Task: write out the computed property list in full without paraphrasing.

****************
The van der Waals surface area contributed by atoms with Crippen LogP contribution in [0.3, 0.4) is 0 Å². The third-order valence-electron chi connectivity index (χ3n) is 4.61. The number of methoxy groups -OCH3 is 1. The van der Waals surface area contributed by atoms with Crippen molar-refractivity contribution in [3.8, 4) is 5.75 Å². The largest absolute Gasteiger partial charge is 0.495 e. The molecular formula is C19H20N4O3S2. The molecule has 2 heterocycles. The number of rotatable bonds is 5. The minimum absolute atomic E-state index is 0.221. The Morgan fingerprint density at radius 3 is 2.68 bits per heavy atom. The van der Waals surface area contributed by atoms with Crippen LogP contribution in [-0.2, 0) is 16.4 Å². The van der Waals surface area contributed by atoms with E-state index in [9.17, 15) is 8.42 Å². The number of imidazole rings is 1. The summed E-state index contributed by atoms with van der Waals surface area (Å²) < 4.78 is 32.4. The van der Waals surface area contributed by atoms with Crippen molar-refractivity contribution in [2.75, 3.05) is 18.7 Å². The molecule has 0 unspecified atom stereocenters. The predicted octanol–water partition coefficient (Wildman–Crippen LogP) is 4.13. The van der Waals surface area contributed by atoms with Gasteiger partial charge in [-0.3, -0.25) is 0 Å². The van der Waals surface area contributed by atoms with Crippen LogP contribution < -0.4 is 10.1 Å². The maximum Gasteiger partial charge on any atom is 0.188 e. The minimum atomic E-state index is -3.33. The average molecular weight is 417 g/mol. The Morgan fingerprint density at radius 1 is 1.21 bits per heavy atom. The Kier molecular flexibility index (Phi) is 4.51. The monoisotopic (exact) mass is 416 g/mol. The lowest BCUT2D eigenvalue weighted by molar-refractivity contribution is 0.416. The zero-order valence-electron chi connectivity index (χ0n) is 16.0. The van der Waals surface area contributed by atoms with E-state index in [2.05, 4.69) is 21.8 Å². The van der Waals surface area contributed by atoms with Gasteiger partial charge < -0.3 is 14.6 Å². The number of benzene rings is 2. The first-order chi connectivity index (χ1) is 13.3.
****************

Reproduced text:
The van der Waals surface area contributed by atoms with Crippen LogP contribution in [0.3, 0.4) is 0 Å². The third-order valence-electron chi connectivity index (χ3n) is 4.61. The number of methoxy groups -OCH3 is 1. The van der Waals surface area contributed by atoms with Crippen molar-refractivity contribution in [3.8, 4) is 5.75 Å². The largest absolute Gasteiger partial charge is 0.495 e. The molecular formula is C19H20N4O3S2. The molecule has 2 heterocycles. The number of rotatable bonds is 5. The minimum absolute atomic E-state index is 0.221. The Morgan fingerprint density at radius 3 is 2.68 bits per heavy atom. The van der Waals surface area contributed by atoms with Crippen LogP contribution in [-0.2, 0) is 16.4 Å². The van der Waals surface area contributed by atoms with E-state index in [9.17, 15) is 8.42 Å². The number of imidazole rings is 1. The summed E-state index contributed by atoms with van der Waals surface area (Å²) < 4.78 is 32.4. The van der Waals surface area contributed by atoms with Crippen molar-refractivity contribution in [2.75, 3.05) is 18.7 Å². The molecule has 0 unspecified atom stereocenters. The predicted octanol–water partition coefficient (Wildman–Crippen LogP) is 4.13. The van der Waals surface area contributed by atoms with Gasteiger partial charge in [-0.3, -0.25) is 0 Å². The van der Waals surface area contributed by atoms with Crippen LogP contribution < -0.4 is 10.1 Å². The maximum Gasteiger partial charge on any atom is 0.188 e. The minimum atomic E-state index is -3.33. The average molecular weight is 417 g/mol. The Morgan fingerprint density at radius 1 is 1.21 bits per heavy atom. The Kier molecular flexibility index (Phi) is 4.51. The monoisotopic (exact) mass is 416 g/mol. The lowest BCUT2D eigenvalue weighted by molar-refractivity contribution is 0.416. The zero-order valence-electron chi connectivity index (χ0n) is 16.0. The van der Waals surface area contributed by atoms with E-state index in [2.05, 4.69) is 21.8 Å². The van der Waals surface area contributed by atoms with Gasteiger partial charge < -0.3 is 14.6 Å². The number of benzene rings is 2. The first-order chi connectivity index (χ1) is 13.3.